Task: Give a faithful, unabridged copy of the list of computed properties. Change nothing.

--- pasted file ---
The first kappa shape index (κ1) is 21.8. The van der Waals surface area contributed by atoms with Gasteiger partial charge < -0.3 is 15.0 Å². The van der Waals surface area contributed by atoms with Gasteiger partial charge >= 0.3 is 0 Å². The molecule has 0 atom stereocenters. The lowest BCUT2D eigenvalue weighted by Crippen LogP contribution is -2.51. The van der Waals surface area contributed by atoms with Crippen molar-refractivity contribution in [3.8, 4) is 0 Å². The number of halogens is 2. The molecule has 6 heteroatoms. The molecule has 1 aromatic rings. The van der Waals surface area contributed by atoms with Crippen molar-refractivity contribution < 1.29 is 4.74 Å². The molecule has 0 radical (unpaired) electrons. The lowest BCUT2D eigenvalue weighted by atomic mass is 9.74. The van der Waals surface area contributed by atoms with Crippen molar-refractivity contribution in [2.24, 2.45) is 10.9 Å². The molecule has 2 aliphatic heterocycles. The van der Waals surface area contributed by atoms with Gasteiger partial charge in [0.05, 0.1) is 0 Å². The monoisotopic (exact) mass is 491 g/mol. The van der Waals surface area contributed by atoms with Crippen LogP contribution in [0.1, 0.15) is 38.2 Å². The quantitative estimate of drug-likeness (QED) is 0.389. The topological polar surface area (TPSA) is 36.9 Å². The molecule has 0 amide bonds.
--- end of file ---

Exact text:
The first kappa shape index (κ1) is 21.8. The van der Waals surface area contributed by atoms with Gasteiger partial charge < -0.3 is 15.0 Å². The van der Waals surface area contributed by atoms with Gasteiger partial charge >= 0.3 is 0 Å². The molecule has 0 atom stereocenters. The lowest BCUT2D eigenvalue weighted by Crippen LogP contribution is -2.51. The van der Waals surface area contributed by atoms with Crippen molar-refractivity contribution in [3.8, 4) is 0 Å². The number of halogens is 2. The molecule has 6 heteroatoms. The molecule has 1 aromatic rings. The van der Waals surface area contributed by atoms with Crippen molar-refractivity contribution < 1.29 is 4.74 Å². The molecule has 0 radical (unpaired) electrons. The lowest BCUT2D eigenvalue weighted by atomic mass is 9.74. The van der Waals surface area contributed by atoms with Crippen molar-refractivity contribution in [2.24, 2.45) is 10.9 Å². The molecule has 2 aliphatic heterocycles. The van der Waals surface area contributed by atoms with Gasteiger partial charge in [0.05, 0.1) is 0 Å². The monoisotopic (exact) mass is 491 g/mol. The van der Waals surface area contributed by atoms with Crippen LogP contribution in [0.1, 0.15) is 38.2 Å². The quantitative estimate of drug-likeness (QED) is 0.389. The topological polar surface area (TPSA) is 36.9 Å². The molecule has 0 amide bonds.